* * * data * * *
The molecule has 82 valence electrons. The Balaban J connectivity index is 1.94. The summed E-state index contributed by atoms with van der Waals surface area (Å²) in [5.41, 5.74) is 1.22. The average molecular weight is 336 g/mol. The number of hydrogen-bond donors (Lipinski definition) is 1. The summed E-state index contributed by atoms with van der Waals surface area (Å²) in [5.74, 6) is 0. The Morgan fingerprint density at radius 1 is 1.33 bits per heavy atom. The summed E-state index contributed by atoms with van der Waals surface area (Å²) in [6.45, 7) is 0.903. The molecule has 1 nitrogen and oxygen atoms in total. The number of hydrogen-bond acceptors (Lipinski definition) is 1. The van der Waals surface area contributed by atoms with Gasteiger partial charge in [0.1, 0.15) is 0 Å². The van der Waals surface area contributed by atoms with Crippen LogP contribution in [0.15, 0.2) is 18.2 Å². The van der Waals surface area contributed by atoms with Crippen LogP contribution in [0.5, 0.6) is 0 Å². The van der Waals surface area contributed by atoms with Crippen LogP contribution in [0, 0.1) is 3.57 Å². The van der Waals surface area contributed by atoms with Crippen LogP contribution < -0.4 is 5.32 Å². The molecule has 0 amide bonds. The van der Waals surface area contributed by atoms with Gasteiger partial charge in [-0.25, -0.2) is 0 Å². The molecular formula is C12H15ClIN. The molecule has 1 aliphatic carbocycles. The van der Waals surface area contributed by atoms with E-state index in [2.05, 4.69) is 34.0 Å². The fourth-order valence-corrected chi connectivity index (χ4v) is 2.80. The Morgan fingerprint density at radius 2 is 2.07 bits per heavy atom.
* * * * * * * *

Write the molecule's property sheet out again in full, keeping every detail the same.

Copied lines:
The molecule has 82 valence electrons. The Balaban J connectivity index is 1.94. The summed E-state index contributed by atoms with van der Waals surface area (Å²) in [5.41, 5.74) is 1.22. The average molecular weight is 336 g/mol. The number of hydrogen-bond donors (Lipinski definition) is 1. The summed E-state index contributed by atoms with van der Waals surface area (Å²) in [5.74, 6) is 0. The Morgan fingerprint density at radius 1 is 1.33 bits per heavy atom. The summed E-state index contributed by atoms with van der Waals surface area (Å²) in [6.45, 7) is 0.903. The molecule has 1 nitrogen and oxygen atoms in total. The number of hydrogen-bond acceptors (Lipinski definition) is 1. The van der Waals surface area contributed by atoms with Gasteiger partial charge in [0.1, 0.15) is 0 Å². The van der Waals surface area contributed by atoms with Crippen LogP contribution in [0.15, 0.2) is 18.2 Å². The van der Waals surface area contributed by atoms with Crippen LogP contribution in [0.5, 0.6) is 0 Å². The van der Waals surface area contributed by atoms with Crippen LogP contribution in [0, 0.1) is 3.57 Å². The van der Waals surface area contributed by atoms with Crippen LogP contribution < -0.4 is 5.32 Å². The molecule has 0 amide bonds. The van der Waals surface area contributed by atoms with Gasteiger partial charge in [-0.25, -0.2) is 0 Å². The molecular formula is C12H15ClIN. The molecule has 1 aliphatic carbocycles. The van der Waals surface area contributed by atoms with E-state index in [2.05, 4.69) is 34.0 Å². The fourth-order valence-corrected chi connectivity index (χ4v) is 2.80. The Morgan fingerprint density at radius 2 is 2.07 bits per heavy atom.